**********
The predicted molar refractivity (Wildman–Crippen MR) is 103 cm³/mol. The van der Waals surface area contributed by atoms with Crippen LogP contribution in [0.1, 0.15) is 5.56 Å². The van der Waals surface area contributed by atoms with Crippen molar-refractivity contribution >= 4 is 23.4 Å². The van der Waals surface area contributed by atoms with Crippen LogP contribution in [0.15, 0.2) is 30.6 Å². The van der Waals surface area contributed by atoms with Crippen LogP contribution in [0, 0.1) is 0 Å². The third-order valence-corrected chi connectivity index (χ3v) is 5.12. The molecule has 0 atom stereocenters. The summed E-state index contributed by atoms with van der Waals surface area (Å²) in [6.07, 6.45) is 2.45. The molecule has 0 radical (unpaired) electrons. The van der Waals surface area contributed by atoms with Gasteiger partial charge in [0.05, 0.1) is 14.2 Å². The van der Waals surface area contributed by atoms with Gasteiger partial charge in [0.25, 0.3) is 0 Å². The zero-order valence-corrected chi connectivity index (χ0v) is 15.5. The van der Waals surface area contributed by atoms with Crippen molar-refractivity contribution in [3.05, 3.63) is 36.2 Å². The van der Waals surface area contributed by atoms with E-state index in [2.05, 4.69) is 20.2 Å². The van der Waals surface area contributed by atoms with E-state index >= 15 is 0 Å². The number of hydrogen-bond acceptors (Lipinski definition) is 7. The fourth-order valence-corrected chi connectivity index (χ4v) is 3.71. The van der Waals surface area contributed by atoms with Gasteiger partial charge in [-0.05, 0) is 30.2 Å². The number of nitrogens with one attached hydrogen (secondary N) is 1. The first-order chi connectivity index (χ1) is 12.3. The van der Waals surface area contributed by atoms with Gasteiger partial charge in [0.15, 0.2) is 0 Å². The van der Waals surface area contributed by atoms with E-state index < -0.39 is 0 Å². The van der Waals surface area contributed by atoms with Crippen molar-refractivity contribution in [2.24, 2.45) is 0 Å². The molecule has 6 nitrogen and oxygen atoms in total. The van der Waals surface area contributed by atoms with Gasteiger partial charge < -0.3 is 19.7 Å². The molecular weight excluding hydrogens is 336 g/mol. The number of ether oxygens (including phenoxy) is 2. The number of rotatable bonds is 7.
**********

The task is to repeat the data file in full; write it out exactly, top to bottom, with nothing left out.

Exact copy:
The predicted molar refractivity (Wildman–Crippen MR) is 103 cm³/mol. The van der Waals surface area contributed by atoms with Crippen LogP contribution in [0.1, 0.15) is 5.56 Å². The van der Waals surface area contributed by atoms with Crippen molar-refractivity contribution >= 4 is 23.4 Å². The van der Waals surface area contributed by atoms with Crippen LogP contribution in [0.15, 0.2) is 30.6 Å². The van der Waals surface area contributed by atoms with Crippen LogP contribution in [0, 0.1) is 0 Å². The third-order valence-corrected chi connectivity index (χ3v) is 5.12. The molecule has 0 atom stereocenters. The summed E-state index contributed by atoms with van der Waals surface area (Å²) in [6.07, 6.45) is 2.45. The molecule has 0 radical (unpaired) electrons. The van der Waals surface area contributed by atoms with Gasteiger partial charge in [0.05, 0.1) is 14.2 Å². The van der Waals surface area contributed by atoms with Gasteiger partial charge in [0.25, 0.3) is 0 Å². The zero-order valence-corrected chi connectivity index (χ0v) is 15.5. The van der Waals surface area contributed by atoms with Crippen molar-refractivity contribution in [3.05, 3.63) is 36.2 Å². The van der Waals surface area contributed by atoms with E-state index in [2.05, 4.69) is 20.2 Å². The van der Waals surface area contributed by atoms with E-state index >= 15 is 0 Å². The number of hydrogen-bond acceptors (Lipinski definition) is 7. The fourth-order valence-corrected chi connectivity index (χ4v) is 3.71. The van der Waals surface area contributed by atoms with Gasteiger partial charge in [-0.05, 0) is 30.2 Å². The number of nitrogens with one attached hydrogen (secondary N) is 1. The first-order chi connectivity index (χ1) is 12.3. The van der Waals surface area contributed by atoms with Gasteiger partial charge in [0.15, 0.2) is 0 Å². The van der Waals surface area contributed by atoms with E-state index < -0.39 is 0 Å². The van der Waals surface area contributed by atoms with Crippen molar-refractivity contribution in [2.24, 2.45) is 0 Å². The molecule has 6 nitrogen and oxygen atoms in total. The van der Waals surface area contributed by atoms with Gasteiger partial charge < -0.3 is 19.7 Å². The molecular weight excluding hydrogens is 336 g/mol. The number of ether oxygens (including phenoxy) is 2. The number of rotatable bonds is 7.